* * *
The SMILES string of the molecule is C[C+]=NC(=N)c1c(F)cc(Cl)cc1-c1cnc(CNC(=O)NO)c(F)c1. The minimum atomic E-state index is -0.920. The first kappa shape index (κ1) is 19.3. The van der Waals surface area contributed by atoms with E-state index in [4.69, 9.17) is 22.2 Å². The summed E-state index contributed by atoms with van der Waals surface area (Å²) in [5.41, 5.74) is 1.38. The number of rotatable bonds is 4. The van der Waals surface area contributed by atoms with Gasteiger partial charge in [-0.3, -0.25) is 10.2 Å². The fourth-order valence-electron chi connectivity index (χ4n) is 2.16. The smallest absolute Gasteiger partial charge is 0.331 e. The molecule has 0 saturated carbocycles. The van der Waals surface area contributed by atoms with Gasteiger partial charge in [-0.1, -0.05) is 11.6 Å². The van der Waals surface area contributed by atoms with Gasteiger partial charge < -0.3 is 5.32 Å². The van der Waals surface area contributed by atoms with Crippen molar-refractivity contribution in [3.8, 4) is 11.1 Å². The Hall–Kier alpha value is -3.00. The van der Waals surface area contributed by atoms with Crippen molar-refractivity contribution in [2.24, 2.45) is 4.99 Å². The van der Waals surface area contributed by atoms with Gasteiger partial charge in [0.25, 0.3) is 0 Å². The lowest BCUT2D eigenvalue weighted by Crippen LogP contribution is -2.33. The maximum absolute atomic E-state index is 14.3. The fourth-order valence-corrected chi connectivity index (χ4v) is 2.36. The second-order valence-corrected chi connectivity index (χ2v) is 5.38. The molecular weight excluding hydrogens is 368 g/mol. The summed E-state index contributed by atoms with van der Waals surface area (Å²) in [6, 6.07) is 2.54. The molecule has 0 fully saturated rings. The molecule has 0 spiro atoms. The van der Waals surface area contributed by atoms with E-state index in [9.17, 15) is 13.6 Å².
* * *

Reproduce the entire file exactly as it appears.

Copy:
The SMILES string of the molecule is C[C+]=NC(=N)c1c(F)cc(Cl)cc1-c1cnc(CNC(=O)NO)c(F)c1. The minimum atomic E-state index is -0.920. The first kappa shape index (κ1) is 19.3. The van der Waals surface area contributed by atoms with E-state index in [4.69, 9.17) is 22.2 Å². The summed E-state index contributed by atoms with van der Waals surface area (Å²) in [5.41, 5.74) is 1.38. The number of rotatable bonds is 4. The van der Waals surface area contributed by atoms with Gasteiger partial charge in [-0.3, -0.25) is 10.2 Å². The fourth-order valence-electron chi connectivity index (χ4n) is 2.16. The smallest absolute Gasteiger partial charge is 0.331 e. The molecule has 0 saturated carbocycles. The van der Waals surface area contributed by atoms with Gasteiger partial charge in [-0.1, -0.05) is 11.6 Å². The van der Waals surface area contributed by atoms with Gasteiger partial charge < -0.3 is 5.32 Å². The van der Waals surface area contributed by atoms with Crippen molar-refractivity contribution in [3.8, 4) is 11.1 Å². The Hall–Kier alpha value is -3.00. The van der Waals surface area contributed by atoms with Crippen molar-refractivity contribution in [2.24, 2.45) is 4.99 Å². The van der Waals surface area contributed by atoms with Gasteiger partial charge in [0.25, 0.3) is 0 Å². The lowest BCUT2D eigenvalue weighted by Crippen LogP contribution is -2.33. The maximum absolute atomic E-state index is 14.3. The fourth-order valence-corrected chi connectivity index (χ4v) is 2.36. The second-order valence-corrected chi connectivity index (χ2v) is 5.38. The molecular weight excluding hydrogens is 368 g/mol. The summed E-state index contributed by atoms with van der Waals surface area (Å²) in [6, 6.07) is 2.54. The molecule has 0 fully saturated rings. The molecule has 0 spiro atoms. The van der Waals surface area contributed by atoms with E-state index in [9.17, 15) is 13.6 Å².